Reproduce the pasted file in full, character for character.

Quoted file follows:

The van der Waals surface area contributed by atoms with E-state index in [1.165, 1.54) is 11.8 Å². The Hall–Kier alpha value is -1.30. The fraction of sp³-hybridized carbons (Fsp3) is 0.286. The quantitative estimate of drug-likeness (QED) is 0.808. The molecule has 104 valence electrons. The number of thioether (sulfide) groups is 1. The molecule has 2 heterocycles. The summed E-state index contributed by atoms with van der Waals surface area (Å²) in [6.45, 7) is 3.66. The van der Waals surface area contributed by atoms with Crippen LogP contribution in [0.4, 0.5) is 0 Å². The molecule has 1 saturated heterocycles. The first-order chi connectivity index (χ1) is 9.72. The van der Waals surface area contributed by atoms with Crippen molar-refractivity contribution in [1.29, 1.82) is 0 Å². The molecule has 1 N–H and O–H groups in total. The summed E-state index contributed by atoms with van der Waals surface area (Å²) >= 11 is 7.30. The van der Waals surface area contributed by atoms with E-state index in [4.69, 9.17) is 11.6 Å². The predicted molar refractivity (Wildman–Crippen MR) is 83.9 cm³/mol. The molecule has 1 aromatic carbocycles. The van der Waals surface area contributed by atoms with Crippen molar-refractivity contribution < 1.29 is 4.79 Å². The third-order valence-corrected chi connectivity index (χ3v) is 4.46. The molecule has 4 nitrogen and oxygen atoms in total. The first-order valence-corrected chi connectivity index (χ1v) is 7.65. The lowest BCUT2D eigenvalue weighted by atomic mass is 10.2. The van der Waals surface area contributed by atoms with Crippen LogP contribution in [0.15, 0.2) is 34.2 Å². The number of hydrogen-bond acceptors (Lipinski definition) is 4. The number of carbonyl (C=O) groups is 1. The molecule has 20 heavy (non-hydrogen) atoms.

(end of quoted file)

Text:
The van der Waals surface area contributed by atoms with E-state index in [1.165, 1.54) is 11.8 Å². The Hall–Kier alpha value is -1.30. The fraction of sp³-hybridized carbons (Fsp3) is 0.286. The quantitative estimate of drug-likeness (QED) is 0.808. The molecule has 104 valence electrons. The number of thioether (sulfide) groups is 1. The molecule has 2 heterocycles. The summed E-state index contributed by atoms with van der Waals surface area (Å²) in [6.45, 7) is 3.66. The van der Waals surface area contributed by atoms with Crippen LogP contribution in [0.4, 0.5) is 0 Å². The molecule has 1 saturated heterocycles. The first-order chi connectivity index (χ1) is 9.72. The van der Waals surface area contributed by atoms with Crippen molar-refractivity contribution in [1.29, 1.82) is 0 Å². The molecule has 1 N–H and O–H groups in total. The summed E-state index contributed by atoms with van der Waals surface area (Å²) >= 11 is 7.30. The van der Waals surface area contributed by atoms with E-state index in [4.69, 9.17) is 11.6 Å². The predicted molar refractivity (Wildman–Crippen MR) is 83.9 cm³/mol. The molecule has 1 aromatic carbocycles. The van der Waals surface area contributed by atoms with Crippen molar-refractivity contribution < 1.29 is 4.79 Å². The third-order valence-corrected chi connectivity index (χ3v) is 4.46. The molecule has 4 nitrogen and oxygen atoms in total. The first-order valence-corrected chi connectivity index (χ1v) is 7.65. The lowest BCUT2D eigenvalue weighted by atomic mass is 10.2. The van der Waals surface area contributed by atoms with Crippen LogP contribution in [0.15, 0.2) is 34.2 Å². The number of hydrogen-bond acceptors (Lipinski definition) is 4. The number of carbonyl (C=O) groups is 1. The molecule has 20 heavy (non-hydrogen) atoms.